Is Your "Yes" Helping or Hurting?
Hi! Welcome to this week’s training. I’m Sherri Wilson, an educator, strategist, and introverted entrepreneur that empowers other introverted entrepreneurs the art of persuasion and influence so you can communicate your message clearly and confidently.
Recently, I had writer’s block. The good thing about batch writing your training notes is you get it done in less time and have less stress. But the bad thing about it is that it’s not always easy to know what to write about. So what I do is I go to my favorite blog sites and read some of their articles to get inspired. Well, this thought from theintrovertentrepreneur.com founder Beth Buelow hit me between the eyes and I knew instantly what I wanted to talk about!
Listen to this:
One rainy afternoon a few years ago, I was driving into Seattle for a networking event when my husband called me on my cell. I answered (this was pre-hands-free law) and listened, noting the barely perceptible panic in his voice: something unexpected had come up, and he needed the car for an off-site meeting. Since I was in the car, traveling up I-5 at 65mph in the opposite direction from him, he clearly had a problem.
There was a time when I would have sighed, said, “I’ll be right there,” and gotten off at the next exit and turned around. He called me with a problem; I had to save the day, right? I would have felt mildly annoyed but, in a twisted way, virtuous for having come to his rescue and fixed his problem.
But that’s not how this story ends. I listened to his description of the situation and said, “Oh dear, I’m sorry to hear that. How else can you get to the meeting?”
We brainstormed for a moment, he said, “I’ll figure it out,” and we hung up. And I forgot about the conversation until I got home later that evening.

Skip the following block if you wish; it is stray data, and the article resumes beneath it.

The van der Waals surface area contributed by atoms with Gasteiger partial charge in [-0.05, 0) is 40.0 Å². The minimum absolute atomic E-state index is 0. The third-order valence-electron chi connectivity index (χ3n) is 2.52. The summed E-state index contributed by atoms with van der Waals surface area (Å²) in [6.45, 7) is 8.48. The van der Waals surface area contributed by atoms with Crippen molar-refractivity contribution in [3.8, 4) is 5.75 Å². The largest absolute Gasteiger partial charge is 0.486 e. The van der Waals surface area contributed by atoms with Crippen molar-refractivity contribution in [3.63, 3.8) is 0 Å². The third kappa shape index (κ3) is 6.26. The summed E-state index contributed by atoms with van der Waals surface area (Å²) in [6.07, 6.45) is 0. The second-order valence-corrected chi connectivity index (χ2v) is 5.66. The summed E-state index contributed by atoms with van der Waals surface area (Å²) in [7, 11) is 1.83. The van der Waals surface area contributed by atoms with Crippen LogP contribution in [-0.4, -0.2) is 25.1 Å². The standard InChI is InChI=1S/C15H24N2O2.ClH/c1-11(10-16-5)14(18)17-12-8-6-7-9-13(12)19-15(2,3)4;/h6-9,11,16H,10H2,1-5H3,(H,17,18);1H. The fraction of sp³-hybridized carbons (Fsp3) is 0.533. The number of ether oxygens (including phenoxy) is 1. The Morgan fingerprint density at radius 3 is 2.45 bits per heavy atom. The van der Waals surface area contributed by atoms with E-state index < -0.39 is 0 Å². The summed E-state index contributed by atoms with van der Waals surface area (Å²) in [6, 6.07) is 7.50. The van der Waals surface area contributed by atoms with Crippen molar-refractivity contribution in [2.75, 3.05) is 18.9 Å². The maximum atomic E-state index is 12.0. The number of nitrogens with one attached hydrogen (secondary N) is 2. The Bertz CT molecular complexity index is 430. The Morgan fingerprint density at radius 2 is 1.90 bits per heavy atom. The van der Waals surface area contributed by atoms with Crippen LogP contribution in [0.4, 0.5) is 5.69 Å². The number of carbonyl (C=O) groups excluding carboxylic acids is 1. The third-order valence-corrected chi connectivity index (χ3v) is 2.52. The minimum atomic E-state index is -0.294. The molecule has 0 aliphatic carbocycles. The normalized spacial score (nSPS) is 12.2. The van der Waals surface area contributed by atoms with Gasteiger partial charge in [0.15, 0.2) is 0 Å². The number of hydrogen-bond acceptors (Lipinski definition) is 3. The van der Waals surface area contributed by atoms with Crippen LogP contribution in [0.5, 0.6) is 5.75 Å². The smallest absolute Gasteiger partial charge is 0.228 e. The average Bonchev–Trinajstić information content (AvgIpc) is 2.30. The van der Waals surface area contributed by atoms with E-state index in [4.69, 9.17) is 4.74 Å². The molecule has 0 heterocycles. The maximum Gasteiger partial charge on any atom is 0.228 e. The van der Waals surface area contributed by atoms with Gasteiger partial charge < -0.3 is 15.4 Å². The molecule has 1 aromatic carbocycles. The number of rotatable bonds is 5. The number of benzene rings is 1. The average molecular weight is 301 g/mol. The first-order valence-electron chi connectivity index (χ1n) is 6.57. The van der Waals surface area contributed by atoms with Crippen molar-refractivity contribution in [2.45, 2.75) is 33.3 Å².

This might not be a big deal to some people, but it was a true turning point for me. It was one of the first times I’d intentionally taken a concept I use in coaching and put it into practice personally: view and hold others as whole, capable, and resourceful.
While the words are simple, the concept is a game-changer.
If I choose to hold someone else as whole, capable, and resourceful, I see her not as a person to rescue, but a person to respect. Not broken, but healthy. Not helpless, but self-reliant. Not clueless, but creative.
What?!!! OMG! View and hold others as WHOLE, CAPABLE, AND RESOURCESFUL. The reason this struck me as so relevant to us introverted entrepreneurs is that it can be really hard for us to say “no.” I think it’s actually a human problem not just an introvert problem, but the majority of introverts are S personality styles—accommodating, tactful, diplomatic, nurturing, salt of the earth, altruistic, safe, accepting—you get the point. IT CAN BE REALLY HARD FOR S PERSONALITIES TO SAY “NO.”
And if you think about it, some situations are designed to make it hard to say “no.” The request from your boss or best friend or mother-in-law. The salesman you feel pressured to buy something from. The list goes on. What happens is we enter a martyr complex of saying “yes” and doing things we really don’t want to do. And to make it worse, sometimes we passively aggressively LET the other person know we really don’t want to be there doing what we’re doing.
If You Really Don’t Want To, Don’t!
Years ago, I had a problem saying No.” My main reason is I didn’t want people to get mad at me or let them down. So I’d say “yes” and then either never do it or be fussy the whole time on the inside. Then one day I was in this Christian bookstore and a lady asked me to help with some ladies Bible study and I was about to give my auto-yes (you know…the one where you just blurt out “yes” like someone else is in control. Push the button and get “yes” syndrome) when Holy Spirit stopped me and I heard this whisper, “If you really don’t want to do it, say “no.” Be very cautious in what you agree to.” So I said NO. The person didn’t looked please but from that point on I was free to say “no.” And I also learned that keeping my word was very important to God and I needed to create a lifestyle that made that easier.
I’ve never ever thought of how empowering it can be to not “rescue” people like we sometimes feel the need to do. And often we do it when we’re not even asked! And that to me, makes saying “no” at times even more important. What if our “yes” is actually hurting the person and not allowing them to step up to the plate, solve their problems and grow as people?!